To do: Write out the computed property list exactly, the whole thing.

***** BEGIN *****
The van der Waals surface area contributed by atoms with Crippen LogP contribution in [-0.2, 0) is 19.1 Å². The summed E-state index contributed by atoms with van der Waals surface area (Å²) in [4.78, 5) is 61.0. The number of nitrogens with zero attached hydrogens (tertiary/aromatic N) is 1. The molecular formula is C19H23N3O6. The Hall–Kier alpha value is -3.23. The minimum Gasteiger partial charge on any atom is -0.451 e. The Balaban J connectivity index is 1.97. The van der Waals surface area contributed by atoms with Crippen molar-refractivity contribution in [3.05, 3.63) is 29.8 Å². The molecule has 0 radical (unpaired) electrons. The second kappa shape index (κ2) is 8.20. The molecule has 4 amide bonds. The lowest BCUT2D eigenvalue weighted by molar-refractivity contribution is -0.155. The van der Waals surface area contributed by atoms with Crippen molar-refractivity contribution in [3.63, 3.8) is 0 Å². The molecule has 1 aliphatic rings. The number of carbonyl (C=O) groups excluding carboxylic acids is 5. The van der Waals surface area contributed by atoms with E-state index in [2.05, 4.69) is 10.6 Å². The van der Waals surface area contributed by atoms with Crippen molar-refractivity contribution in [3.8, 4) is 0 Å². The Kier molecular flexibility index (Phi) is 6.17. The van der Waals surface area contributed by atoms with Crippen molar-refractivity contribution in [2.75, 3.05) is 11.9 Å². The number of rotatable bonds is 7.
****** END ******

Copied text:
The van der Waals surface area contributed by atoms with Crippen LogP contribution in [-0.2, 0) is 19.1 Å². The summed E-state index contributed by atoms with van der Waals surface area (Å²) in [4.78, 5) is 61.0. The number of nitrogens with zero attached hydrogens (tertiary/aromatic N) is 1. The molecular formula is C19H23N3O6. The Hall–Kier alpha value is -3.23. The minimum Gasteiger partial charge on any atom is -0.451 e. The Balaban J connectivity index is 1.97. The van der Waals surface area contributed by atoms with Crippen molar-refractivity contribution in [3.05, 3.63) is 29.8 Å². The molecule has 0 radical (unpaired) electrons. The second kappa shape index (κ2) is 8.20. The molecule has 4 amide bonds. The lowest BCUT2D eigenvalue weighted by molar-refractivity contribution is -0.155. The van der Waals surface area contributed by atoms with Crippen molar-refractivity contribution in [3.63, 3.8) is 0 Å². The molecule has 1 aliphatic rings. The number of carbonyl (C=O) groups excluding carboxylic acids is 5. The van der Waals surface area contributed by atoms with E-state index in [2.05, 4.69) is 10.6 Å². The van der Waals surface area contributed by atoms with Crippen molar-refractivity contribution in [3.8, 4) is 0 Å². The Kier molecular flexibility index (Phi) is 6.17. The van der Waals surface area contributed by atoms with Crippen molar-refractivity contribution in [2.75, 3.05) is 11.9 Å². The number of rotatable bonds is 7.